Determined to extend MG’s racing and record-breaking activities into Class G (1,100 cc), Managing Director Cecil Kimber announced the MG K-series “Magnette” range at the October 1932 London Motor Show. It comprised the roadgoing K1 (four-seater) and K2 (two-seater), as well as the sports racing K3.
Two of the first three production MG K3s finished 1st and 2nd in the 1,100-cc class of the 1933 Mille Miglia. As a result, MG became the first non-Italian manufacturer to be awarded the prestigious team prize.
MG K3s had very successful racing careers in the 1930s. Whitney Straight won the Coppa Acerbo Junior, which convinced Tazio Nuvolari to pilot a K3 in the September 1933 Ards Tourist Trophy, which he won. A few weeks later, Eddie Hall’s K3 took the checkered flag in the Brooklands 500 Mile Race by 28 minutes over 2nd place. Then Charles Martin and Roy Eccles finished 4th overall (1st in class) at the 1934 Le Mans 24 Hour race-the best result ever achieved by an MG.
Keen amateur racing driver JHT Smith spent a substantial portion of his 21st birthday inheritance on a K3 in autumn 1934. JB 3180 arrived stripped of roadgoing accoutrements and sporting a rakish pointed-tail body. Smith took much of the 1935 season to adapt to the K3, then had a new, larger-capacity light-alloy fuel tank and shallower radiator fabricated, and he lowered and slimmed the bodywork. After some success, Smith transformed the car into a single-seater for 1937.
From the factory, Smith procured a new engine block, “bronze” cylinder head, crankshaft, front axle, and chassis frame. In the winter of 1936-37, JB 3180 was overhauled and also received a new, sleek, monoposto body. It competed at Brooklands, Donington Park, and Crystal Palace with success.
At the beginning of 1938 season, as JB 3180 was being overhauled again, another K3 owner, A.P. MacArthur, bought the original frame. The year was Smith’s most successful season, with an outright win at Crystal Palace and an all-time Campbell Circuit class lap record at Brooklands.
JB 3180 was treated to another revamp in 1939, with changes to the engine, supercharger, steering, front axle, and brakes, and it received a new monoposto body. The old body was sold to MacArthur, who had bought the original frame.
After storage in WWII, JB 3180 returned to furious competition in the hands of new owners and was either being raced or on static display clear through 1990, at which point it was sold to Switzerland and rebuilt again.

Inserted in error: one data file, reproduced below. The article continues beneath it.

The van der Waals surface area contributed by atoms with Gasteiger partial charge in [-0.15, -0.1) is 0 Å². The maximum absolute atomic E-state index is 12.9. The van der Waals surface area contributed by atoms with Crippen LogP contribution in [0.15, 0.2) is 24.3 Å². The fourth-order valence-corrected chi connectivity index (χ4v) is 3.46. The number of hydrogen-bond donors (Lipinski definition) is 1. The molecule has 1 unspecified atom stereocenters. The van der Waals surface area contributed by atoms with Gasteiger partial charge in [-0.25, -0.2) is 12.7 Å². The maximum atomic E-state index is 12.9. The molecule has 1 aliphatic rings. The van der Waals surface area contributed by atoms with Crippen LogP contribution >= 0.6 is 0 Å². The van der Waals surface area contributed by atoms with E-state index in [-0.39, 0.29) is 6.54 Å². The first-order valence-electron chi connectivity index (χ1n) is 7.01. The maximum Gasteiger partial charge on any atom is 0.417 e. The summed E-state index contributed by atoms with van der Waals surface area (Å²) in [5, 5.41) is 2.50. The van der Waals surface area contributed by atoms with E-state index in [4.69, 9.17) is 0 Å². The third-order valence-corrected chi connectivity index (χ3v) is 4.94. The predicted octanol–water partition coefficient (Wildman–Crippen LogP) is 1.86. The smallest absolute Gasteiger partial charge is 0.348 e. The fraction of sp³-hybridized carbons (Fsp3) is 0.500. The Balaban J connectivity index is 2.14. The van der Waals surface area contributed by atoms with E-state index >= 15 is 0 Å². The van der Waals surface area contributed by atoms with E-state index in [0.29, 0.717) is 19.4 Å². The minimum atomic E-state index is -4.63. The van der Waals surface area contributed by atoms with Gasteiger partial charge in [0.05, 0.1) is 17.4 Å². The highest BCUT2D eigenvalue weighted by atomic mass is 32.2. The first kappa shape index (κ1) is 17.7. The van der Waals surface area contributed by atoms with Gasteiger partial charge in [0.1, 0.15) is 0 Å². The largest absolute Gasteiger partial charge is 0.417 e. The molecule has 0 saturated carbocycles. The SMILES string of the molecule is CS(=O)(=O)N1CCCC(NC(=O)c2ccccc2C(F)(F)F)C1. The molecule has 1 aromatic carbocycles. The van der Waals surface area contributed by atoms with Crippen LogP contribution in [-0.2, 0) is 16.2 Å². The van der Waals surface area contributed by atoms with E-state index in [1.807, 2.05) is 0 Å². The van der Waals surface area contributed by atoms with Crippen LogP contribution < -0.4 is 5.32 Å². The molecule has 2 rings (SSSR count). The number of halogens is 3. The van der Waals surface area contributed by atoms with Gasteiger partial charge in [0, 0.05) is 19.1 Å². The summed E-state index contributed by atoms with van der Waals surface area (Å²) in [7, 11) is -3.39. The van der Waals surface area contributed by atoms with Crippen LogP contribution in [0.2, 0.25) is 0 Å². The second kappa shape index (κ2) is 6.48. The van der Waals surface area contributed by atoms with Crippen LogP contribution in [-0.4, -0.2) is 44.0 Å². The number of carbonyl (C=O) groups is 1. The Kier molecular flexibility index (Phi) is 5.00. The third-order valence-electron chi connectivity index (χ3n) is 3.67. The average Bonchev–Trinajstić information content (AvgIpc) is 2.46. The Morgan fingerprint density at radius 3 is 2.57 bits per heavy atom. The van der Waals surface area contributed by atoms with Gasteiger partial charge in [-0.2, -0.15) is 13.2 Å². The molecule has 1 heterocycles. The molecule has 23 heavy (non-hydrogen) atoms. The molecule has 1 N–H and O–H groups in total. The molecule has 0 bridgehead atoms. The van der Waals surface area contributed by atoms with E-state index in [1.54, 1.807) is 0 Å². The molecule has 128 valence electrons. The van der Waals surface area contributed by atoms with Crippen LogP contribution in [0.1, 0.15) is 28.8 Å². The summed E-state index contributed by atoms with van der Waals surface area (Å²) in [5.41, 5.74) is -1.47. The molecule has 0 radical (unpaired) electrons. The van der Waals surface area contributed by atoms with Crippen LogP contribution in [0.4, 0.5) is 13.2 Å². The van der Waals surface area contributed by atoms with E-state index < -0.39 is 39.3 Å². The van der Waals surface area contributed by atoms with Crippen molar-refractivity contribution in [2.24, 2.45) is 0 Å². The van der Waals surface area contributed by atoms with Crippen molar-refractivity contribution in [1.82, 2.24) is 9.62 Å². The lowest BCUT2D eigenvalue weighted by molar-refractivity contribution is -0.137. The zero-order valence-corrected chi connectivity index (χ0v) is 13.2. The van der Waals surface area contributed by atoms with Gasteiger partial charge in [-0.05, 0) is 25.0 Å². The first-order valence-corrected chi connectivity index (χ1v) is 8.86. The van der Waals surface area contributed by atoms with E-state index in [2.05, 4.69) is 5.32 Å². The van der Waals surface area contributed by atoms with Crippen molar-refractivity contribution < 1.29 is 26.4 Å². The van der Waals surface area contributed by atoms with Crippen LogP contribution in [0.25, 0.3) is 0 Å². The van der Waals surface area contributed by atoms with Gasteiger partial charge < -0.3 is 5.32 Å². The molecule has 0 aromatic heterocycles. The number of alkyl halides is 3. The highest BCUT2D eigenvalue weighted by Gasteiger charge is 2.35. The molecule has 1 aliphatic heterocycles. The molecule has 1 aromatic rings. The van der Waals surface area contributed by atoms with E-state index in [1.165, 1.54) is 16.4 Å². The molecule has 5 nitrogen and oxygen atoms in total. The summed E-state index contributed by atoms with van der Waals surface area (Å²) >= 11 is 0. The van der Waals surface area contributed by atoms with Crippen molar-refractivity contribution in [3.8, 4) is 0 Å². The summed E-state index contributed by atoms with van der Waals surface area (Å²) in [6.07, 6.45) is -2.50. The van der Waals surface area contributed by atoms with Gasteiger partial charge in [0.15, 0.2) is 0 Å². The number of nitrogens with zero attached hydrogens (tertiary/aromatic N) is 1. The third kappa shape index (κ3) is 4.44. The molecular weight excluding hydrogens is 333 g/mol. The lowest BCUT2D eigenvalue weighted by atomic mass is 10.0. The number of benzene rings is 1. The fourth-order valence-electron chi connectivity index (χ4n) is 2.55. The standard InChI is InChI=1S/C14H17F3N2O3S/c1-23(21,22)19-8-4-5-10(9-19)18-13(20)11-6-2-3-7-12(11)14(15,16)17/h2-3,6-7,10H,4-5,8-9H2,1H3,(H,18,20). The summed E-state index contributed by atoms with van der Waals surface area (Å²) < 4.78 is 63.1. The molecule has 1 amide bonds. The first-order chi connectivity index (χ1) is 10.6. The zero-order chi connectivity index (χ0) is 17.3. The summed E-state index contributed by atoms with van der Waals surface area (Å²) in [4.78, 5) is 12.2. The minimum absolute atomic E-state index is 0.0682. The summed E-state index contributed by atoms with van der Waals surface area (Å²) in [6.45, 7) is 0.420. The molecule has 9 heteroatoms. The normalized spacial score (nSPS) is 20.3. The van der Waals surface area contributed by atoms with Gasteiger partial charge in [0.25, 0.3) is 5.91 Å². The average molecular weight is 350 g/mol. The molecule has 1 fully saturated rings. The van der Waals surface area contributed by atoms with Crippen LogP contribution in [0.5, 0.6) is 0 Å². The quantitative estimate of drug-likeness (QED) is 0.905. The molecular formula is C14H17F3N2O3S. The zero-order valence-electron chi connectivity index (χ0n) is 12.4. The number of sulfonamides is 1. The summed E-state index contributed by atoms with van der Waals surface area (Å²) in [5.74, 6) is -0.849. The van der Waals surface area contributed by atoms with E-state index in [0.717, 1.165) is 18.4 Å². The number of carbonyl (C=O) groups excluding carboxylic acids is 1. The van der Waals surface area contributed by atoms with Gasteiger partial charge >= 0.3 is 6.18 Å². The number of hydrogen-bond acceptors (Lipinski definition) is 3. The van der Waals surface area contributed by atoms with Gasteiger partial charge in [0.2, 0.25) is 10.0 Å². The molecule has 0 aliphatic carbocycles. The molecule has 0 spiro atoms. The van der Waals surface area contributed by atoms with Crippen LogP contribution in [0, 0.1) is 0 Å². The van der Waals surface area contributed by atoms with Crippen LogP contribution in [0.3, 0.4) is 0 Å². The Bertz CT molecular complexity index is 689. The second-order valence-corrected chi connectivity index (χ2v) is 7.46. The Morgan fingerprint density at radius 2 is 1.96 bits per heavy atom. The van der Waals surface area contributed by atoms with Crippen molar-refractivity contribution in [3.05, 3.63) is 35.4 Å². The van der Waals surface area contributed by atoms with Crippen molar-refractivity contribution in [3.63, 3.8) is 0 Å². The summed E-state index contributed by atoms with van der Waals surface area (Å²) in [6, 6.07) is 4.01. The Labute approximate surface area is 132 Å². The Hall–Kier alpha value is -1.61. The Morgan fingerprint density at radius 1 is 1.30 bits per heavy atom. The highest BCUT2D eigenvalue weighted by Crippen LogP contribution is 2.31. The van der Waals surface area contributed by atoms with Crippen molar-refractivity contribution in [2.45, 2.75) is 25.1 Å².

Returned to England in 1995, it continued to race, then was put up for sale in 2000 by then-owner Peter Gregory. But the car’s single-seater specification deterred buyers, so Gregory restored the K3 to “slab tank” configuration. Rather than waste the special front axle, second monoposto body, and heavy-duty hydraulic brakes, Gregory incorporated them into a new single-seater which he based on a truncated MG KN chassis.
Meanwhile, the original chassis utilized by JB 3180 had also been restored to Mille Miglia specification. Although this second car had not existed as a complete entity for over 60 years, its owner felt just as entitled to the registration number and identity of JB 3180, and he appealed to the Driver and Vehicle Licensing Agency.
In Gregory’s favor was the fact that he retained the original buff registration book, which had been handed to JHT Smith in 1934. Smith may have sold the original chassis to MacArthur as a spare during the late 1930s, but he kept the buff logbook so as to preserve the single-seater’s identity. After careful deliberation, the DVLA agreed with Gregory and he kept JB 3180 and even got the chassis number K3015, even though those digits were not visible on the car’s replacement chassis frame.
The second car that laid claim to the registration mark JB 3180 was issued with the registration mark CAS 398 instead.
It should be noted that the MG Car Club’s Triple M Register disagrees with one of the DVLA’s conclusions: The Triple M Register records the chassis number of JB 3180 as K3015/2 to differentiate it from the chassis number K3015, which they consider should still reside with the car built up using the original frame.
For all that 1934/37 MG K3 is arguably the antithesis of a “matching numbers” car, we believe it to possess continuous history as an MG K3. Described by the vendor as being in very good condition with regard to its engine, pre-selector transmission, electrical equipment, interior trim, bodywork, and paintwork, its history file includes the original buff logbook, numerous period race programs, and a wealth of documentation.